Did you know… that happiness can be measured? ...that we can learn skills to increase our happiness, even in difficult circumstances? ...that kindness is contagious? ...that human connection is key and that societies with the most social support are the happiest? … and that we can all take small steps to make big leaps in happiness levels for ourselves and our communities?
From 21st May, The Stress Project will be hosting an 8 week course on what happiness means and how we can increase it for ourselves while spreading it to others.
The course is designed by Action for Happiness, a charity set up to research what makes people, communities and societies happy and to spread the results.
Each session opens with a short mindfulness exercise and a reflection on good things that have happened to us in the last week.
This is followed by the week’s main topic, beginning with, “what really matters in life?” and “what actually makes us happy?” through explorations of our connections with others in our relationships, work and communities. A talk by an expert in the field is shown, summarising the findings of their research and explaining how individuals and societies can use this knowledge to improve wellbeing.
When I first signed up for a course (run at London’s first Happiness Cafe, the Canvas Cafe in Hackney) I was sceptical. I thought it might only be about self-help, without looking at wider, social contexts. I’m a believer in compassion, cooperation and connection as essential for wellbeing. I feel there can be too much focus on individual fulfilment at the expense of consideration for others’ needs; too much belief in inner resilience, ignoring difficult circumstances and lack of social support that can make it harder to find happiness.
I was very happy to find my worries were groundless! The course does show how skills for wellbeing can be learned and how we can build on our resilience to help us get through the inevitable sadnesses we all face in our lives. It also provides evidence that human beings are social animals who need supportive communities to flourish.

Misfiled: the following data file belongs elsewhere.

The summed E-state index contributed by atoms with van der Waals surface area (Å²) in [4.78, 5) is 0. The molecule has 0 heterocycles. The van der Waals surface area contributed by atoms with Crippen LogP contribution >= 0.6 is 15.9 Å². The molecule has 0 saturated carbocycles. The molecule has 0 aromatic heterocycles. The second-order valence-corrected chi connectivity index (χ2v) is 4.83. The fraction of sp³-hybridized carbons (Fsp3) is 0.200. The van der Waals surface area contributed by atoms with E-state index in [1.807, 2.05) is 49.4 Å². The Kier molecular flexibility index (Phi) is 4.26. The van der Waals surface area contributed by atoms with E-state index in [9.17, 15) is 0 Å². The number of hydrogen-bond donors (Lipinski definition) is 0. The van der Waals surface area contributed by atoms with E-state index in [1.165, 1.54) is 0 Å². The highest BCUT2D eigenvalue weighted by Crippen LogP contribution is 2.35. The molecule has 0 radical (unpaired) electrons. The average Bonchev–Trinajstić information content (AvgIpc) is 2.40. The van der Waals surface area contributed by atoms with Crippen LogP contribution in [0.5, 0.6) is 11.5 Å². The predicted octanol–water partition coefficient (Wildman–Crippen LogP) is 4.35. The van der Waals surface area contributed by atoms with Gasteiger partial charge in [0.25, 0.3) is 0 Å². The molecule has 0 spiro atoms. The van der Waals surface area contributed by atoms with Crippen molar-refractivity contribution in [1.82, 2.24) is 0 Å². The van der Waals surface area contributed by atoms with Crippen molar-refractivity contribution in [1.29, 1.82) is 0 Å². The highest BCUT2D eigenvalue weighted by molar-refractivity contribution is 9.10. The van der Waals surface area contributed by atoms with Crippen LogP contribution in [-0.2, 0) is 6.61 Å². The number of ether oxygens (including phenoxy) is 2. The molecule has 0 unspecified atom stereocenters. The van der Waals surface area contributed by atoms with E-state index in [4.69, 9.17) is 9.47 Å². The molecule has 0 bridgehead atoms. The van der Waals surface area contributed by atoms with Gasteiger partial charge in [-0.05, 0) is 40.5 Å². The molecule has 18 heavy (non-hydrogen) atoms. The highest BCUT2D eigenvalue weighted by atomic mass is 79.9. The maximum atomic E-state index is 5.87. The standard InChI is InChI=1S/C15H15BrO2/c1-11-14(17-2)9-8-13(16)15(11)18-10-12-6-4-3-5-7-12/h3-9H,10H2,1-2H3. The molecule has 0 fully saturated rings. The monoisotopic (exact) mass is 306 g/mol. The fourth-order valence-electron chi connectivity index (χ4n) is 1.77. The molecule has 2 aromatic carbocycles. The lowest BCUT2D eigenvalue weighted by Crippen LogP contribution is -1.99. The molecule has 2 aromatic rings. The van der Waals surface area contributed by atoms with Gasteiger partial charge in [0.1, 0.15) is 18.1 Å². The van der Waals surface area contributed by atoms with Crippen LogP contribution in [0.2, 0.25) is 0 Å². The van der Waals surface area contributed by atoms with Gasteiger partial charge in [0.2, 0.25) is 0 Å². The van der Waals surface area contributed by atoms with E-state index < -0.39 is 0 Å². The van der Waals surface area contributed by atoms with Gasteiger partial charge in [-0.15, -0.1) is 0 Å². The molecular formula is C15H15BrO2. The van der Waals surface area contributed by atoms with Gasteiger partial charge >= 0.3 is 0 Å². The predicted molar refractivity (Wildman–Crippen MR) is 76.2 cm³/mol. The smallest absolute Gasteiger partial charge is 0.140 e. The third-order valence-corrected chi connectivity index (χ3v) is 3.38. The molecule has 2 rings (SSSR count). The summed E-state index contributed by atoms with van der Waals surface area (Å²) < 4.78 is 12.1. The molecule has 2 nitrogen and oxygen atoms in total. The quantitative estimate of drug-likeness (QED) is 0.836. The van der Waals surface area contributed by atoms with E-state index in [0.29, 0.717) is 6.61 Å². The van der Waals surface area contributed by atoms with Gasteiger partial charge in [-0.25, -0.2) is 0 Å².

As participants, we were encouraged to learn from each other’s experiences and views. We discussed our responses to the videos, sharing ideas about how we could use what we’d learned. Each week we planned actions to spread kindness and happiness in our everyday lives.
I have fond memories from the course, where I met kind and interesting people and was invited to join exciting projects they were involved in, from poetry groups, community orchestras and cancer-support choirs to city nature walks. One week we planned small acts of kindness in the community and I suddenly found myself busy baking for the school fete, feeding a neighbour’s cats and babysitting, while filling bags of clothes and toys for the charity shop…
The exercise I liked most and still keep up is noting three good things that have happened each day. Each night at bedtime my 6 year old and I now ask one another to list three things we’re glad about from our day. Tonight my son’s were, “a happy day at school, learning about moths, and us reading a story together.” A nightly reminder of simple, good things.
I’ve volunteered to help run the Exploring What Matters course because I found its enthusiasm for putting its research into practice infectious. I feel it can inspire us to seek and spread happiness by creating caring connections and building compassionate communities. Getting together to explore and come up with creative ways to spread wellbeing is a great start to making a happier society.
To sign-up to the course please visit;